My partner and I had two middle seats and it was a little disconcerting to be facing the ‘wrong’ way, especially when taxiing, however, high partitions surround all the seats, making the middle section almost like a private nest.

Once the seats fold out, it is almost like a double bed, with only a small partition between our heads. Having said that, this seating arrangement would be a little too intimate if one were seated next to a stranger.

The downside of this configuration is that the backward-facing seats like ours do not have direct-aisle access. One has to squeeze between a narrow gap in the partitions and, if the neighbour has the bed extended, then step over their feet to get to the aisle.

Luckily on our flight, the cabin was only half full, so passengers re-arranged themselves to avoid disturbance, however, this would be a different matter if the flight was full.

Cabin crew need to lower the privacy screen in order to serve food and drinks, meaning they lean right over your neighbour facing the aisle. If I was sitting in one of those seats, I would find that extremely annoying.

From the menu, the food sounded good, however, we found the food on almost all of the BA flights we took to be overcooked, uninspiring and lacking taste. It seems British Airways is caught up in a race to the bottom with low-cost carriers.

Breakfast on this flight was a watery, uninspiring traditional English meal – it is curious that a British airline is unable to put together a proper English breakfast.

Despite the poor quality of food, I actually had a great flight.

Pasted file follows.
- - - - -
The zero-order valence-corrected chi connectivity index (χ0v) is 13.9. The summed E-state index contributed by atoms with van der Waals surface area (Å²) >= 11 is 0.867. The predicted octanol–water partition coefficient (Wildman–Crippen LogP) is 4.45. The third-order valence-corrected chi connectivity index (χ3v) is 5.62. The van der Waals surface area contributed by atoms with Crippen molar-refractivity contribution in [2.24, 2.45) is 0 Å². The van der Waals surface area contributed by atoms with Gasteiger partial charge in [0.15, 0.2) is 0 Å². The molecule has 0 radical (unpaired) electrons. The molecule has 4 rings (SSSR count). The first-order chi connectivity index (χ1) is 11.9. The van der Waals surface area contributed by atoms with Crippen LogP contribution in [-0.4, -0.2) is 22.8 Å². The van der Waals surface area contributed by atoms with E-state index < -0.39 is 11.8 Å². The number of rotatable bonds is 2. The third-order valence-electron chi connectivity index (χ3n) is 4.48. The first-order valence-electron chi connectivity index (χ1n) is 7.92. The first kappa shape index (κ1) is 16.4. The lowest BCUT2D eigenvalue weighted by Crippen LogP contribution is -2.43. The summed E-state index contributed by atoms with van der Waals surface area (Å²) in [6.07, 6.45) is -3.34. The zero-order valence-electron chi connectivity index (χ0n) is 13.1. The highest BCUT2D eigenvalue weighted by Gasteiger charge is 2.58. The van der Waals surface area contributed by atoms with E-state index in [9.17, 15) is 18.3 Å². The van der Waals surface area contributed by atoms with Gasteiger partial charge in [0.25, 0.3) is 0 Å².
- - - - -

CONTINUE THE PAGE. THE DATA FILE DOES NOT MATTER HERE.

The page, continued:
The cabin crew service was impeccable – they delivered and cleared the food quickly to leave as much time as possible for sleep. The staff were also so attentive that they remembered what type of tea we liked and woke us gently when breakfast was served.

The bed was really comfortable and I managed about six hours of reasonably deep slumber, arriving in Hong Kong refreshed, despite the seven-hour time difference.

Having said that, next time I will try to organise an itinerary which flies Finnair, Cathay Pacific or perhaps even Qatar Airways to get out of Europe.

Heathrow Terminal 5 Aspire Spa and Lounge

This lounge is a welcome retreat from the frenetic hustle and bustle of the main terminal. However, it is small and given the sheer volume of flights, is probably crowded most of the time (it certainly when we visited during the busy summer holidays). However, good food and friendly, conscientious staff compensate for this shortcoming.

We entered this lounge for free due to the Priority Pass membership that comes with my American Express Platinum Charge card.

The lounge opened in 2015 and about a third of this space is occupied by a spa and showers, so there is not much room left over for chairs and tables.

The lounge staff were friendly and helpful but clearly very busy trying to service the lounge but that did not stop one of them exceeding our expectations. We were settled in sharing seating with some other travellers (without necessarily being comfortable) when one of the attendants approached and offered to move us to some vacant seats.

It took us a few moments to gather up all our belongings, during which time they stood guard by the vacant seats until we arrived. We then had a very comfortable two hours relaxing in deep easy chairs and were very grateful.

As the lounge was full, the food emptied quickly but was regularly replaced, meaning the food was fresh and quite tasty.

Spa services and showers are available between 9am and 5pm at an additional cost.

The sister lounge in Terminal 3 is one of the best shared lounges I’ve ever visited.

Summing up

I have flown similar legs previously in Economy and this time I noticed a significant reduction in jetlag after having a decent sleep on the flight. Indeed, the Business Class seats on all flights were so comfortable that I barely used any inflight entertainment.

After Business Class, I can probably never go back to Economy for long-haul flights. I do not put a great priority on the food and drinks but lie-flat beds cannot be beaten when spending so many hours in the air.

Other case studies

Case study: How Qantas, Finnair and British Airways’ Business Class products compare (Part 3) was last modified: May 7th, 2018 by Bevan Smith